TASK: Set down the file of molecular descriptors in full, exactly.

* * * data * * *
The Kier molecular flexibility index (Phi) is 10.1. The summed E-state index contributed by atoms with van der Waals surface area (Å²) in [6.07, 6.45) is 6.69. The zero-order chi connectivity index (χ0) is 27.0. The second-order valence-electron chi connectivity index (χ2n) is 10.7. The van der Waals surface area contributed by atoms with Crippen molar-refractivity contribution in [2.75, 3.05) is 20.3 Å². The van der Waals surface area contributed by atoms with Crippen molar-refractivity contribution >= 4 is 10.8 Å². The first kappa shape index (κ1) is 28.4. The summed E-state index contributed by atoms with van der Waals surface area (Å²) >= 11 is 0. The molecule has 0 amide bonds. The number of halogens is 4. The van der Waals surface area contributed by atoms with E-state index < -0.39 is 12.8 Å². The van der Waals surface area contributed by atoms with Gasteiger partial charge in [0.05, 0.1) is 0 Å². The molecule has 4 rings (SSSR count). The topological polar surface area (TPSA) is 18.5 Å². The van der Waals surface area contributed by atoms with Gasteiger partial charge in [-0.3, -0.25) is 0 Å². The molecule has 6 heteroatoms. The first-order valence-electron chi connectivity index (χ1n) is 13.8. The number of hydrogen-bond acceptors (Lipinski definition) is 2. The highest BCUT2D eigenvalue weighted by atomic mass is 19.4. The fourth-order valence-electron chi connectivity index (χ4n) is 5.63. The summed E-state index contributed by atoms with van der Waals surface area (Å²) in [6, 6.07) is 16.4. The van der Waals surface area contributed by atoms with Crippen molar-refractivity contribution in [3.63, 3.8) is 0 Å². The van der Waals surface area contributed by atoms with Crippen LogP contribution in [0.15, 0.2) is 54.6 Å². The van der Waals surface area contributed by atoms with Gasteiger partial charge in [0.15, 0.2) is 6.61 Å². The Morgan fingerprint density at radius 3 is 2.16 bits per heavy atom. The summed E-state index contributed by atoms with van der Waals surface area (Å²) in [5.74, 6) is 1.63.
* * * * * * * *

The Kier molecular flexibility index (Phi) is 10.1. The summed E-state index contributed by atoms with van der Waals surface area (Å²) in [6.07, 6.45) is 6.69. The zero-order chi connectivity index (χ0) is 27.0. The second-order valence-electron chi connectivity index (χ2n) is 10.7. The van der Waals surface area contributed by atoms with Crippen molar-refractivity contribution in [2.75, 3.05) is 20.3 Å². The van der Waals surface area contributed by atoms with Crippen molar-refractivity contribution >= 4 is 10.8 Å². The first kappa shape index (κ1) is 28.4. The summed E-state index contributed by atoms with van der Waals surface area (Å²) >= 11 is 0. The molecule has 0 amide bonds. The number of halogens is 4. The van der Waals surface area contributed by atoms with E-state index < -0.39 is 12.8 Å². The van der Waals surface area contributed by atoms with Gasteiger partial charge in [0.05, 0.1) is 0 Å². The molecule has 4 rings (SSSR count). The topological polar surface area (TPSA) is 18.5 Å². The van der Waals surface area contributed by atoms with Gasteiger partial charge in [-0.3, -0.25) is 0 Å². The molecule has 6 heteroatoms. The first-order valence-electron chi connectivity index (χ1n) is 13.8. The number of hydrogen-bond acceptors (Lipinski definition) is 2. The highest BCUT2D eigenvalue weighted by atomic mass is 19.4. The fourth-order valence-electron chi connectivity index (χ4n) is 5.63. The summed E-state index contributed by atoms with van der Waals surface area (Å²) in [6, 6.07) is 16.4. The van der Waals surface area contributed by atoms with Crippen molar-refractivity contribution in [3.63, 3.8) is 0 Å². The van der Waals surface area contributed by atoms with Crippen LogP contribution in [0.15, 0.2) is 54.6 Å². The van der Waals surface area contributed by atoms with Gasteiger partial charge in [0.15, 0.2) is 6.61 Å². The Morgan fingerprint density at radius 3 is 2.16 bits per heavy atom. The summed E-state index contributed by atoms with van der Waals surface area (Å²) in [5.74, 6) is 1.63.